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Lean manufacturing is all about implementing measures into the work place to eliminate wastages. Flexible manufacturing systems (FMS) is all about designing a production system which can handle a variety of different products.

When a new product is planned, it involves a large amount of pre-production planning, up to 65% of the total lead time is spent at this stage. This will involve looking at sourcing material, design changes, product machining feasibility studies, market testing, even before a product is launched on to the market place.

The whole concept of FMS is to make significant in-roads in the pre-production stage to enable savings in cost and time, to generate quicker lead times and more growth. This is because the production system is designed to accept/adapt to product changes, which enable the time spent designing the new products to be reduced significantly.

True FMS systems are based upon layout out production areas in a manner which sees the CNC machines linked to central CAD/CAM machines to allow design changes to be reflected instantly in the end product.

FMS brings rewards in actual manufacture of products, as the process is designed for several products to be run on different machines within a manufacturing facility allowing for greater growth and stability with more diversity in output.

The suggested benefits of using FMS:

  • Rapid response to market change, re-acting to product mix, volume, and change.
  • Increased profitability as the business can enter into different markets.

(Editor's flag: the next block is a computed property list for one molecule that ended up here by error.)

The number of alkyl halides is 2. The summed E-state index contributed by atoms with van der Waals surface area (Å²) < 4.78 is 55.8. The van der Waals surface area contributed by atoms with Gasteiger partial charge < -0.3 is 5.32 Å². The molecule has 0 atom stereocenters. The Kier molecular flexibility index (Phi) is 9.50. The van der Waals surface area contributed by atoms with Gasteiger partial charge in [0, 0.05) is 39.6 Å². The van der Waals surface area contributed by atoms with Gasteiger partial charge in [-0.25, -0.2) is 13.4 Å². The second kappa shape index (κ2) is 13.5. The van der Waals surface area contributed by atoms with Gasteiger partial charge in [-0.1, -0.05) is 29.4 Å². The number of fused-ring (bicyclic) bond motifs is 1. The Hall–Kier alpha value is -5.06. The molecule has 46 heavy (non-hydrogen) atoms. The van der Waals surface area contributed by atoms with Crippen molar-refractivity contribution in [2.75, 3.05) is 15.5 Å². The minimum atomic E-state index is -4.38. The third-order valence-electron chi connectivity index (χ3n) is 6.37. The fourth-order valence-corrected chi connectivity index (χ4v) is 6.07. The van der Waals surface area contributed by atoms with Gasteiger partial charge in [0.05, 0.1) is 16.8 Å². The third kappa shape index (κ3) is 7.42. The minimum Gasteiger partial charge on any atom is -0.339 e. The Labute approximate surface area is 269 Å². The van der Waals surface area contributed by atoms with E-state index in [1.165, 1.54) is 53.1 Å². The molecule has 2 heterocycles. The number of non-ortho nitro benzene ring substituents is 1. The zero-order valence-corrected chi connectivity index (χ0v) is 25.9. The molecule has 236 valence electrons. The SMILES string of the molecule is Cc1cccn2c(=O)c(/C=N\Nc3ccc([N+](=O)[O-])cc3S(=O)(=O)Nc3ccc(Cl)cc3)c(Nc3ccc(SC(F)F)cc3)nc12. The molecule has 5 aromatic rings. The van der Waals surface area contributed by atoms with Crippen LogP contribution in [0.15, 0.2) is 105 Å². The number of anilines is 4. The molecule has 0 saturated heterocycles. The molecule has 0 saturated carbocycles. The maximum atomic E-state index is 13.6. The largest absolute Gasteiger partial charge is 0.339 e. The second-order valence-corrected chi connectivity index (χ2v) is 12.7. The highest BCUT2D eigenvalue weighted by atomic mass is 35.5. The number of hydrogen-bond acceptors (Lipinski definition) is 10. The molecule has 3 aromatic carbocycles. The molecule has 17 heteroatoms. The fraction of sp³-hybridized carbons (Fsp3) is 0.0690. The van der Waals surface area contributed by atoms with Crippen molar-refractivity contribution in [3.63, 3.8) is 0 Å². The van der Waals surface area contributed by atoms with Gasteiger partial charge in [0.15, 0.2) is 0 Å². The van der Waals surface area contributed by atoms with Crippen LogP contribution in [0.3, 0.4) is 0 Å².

• FMS can lead directly to CAD/CAM & integrated manufacture.
  • Better quality products.
  • The ability to respond to assembly needs.
  • Shorter lead times.
  • Minimum Inventory
  • Manufacturing control.
  • High utilization of key equipment, with the ability to operate more hours per week.
  • Reduced tooling, simplified fixture design.
  • Reduced direct labour content.
  • Reduced fitting and assembly.
  • Real time control of components.
  • A new discipline is added to the planning process


Without a feasibility study it is impossible to identify if FMS is indeed applicable to a business. FMS involves a lot of careful planning, which if not properly implemented will result in an un-effective system being implemented. Having a well planned, long-term cost effective FMS system entails a lot of careful planning.

In the first instance, it will be down to either the production/operations/manufacturing director to present a case to the business board of directors outlining the need for your business to adopt FMS. The case needs to ensure that the FMS strategy will be an integral part of business strategy. In other words FMS will make your business produce cheaply, rapidly and have adaptability to future products. It is at this stage that the board of directors are fully aware of the potential implementation problems with FMS.

In order to be successful, FMS needs management appreciation of problems, implications and more importantly commitment. To design a truly FMS system, the business needs to use highly trained individuals to design the system and appreciate problems in adapting the process for future changes, breakdowns, tooling, etc.

The existing shopfloor machinery may need modifications to become a tool in FMS, in some instances there will be the need to replace machinery which the board of directors may view as unnecessary.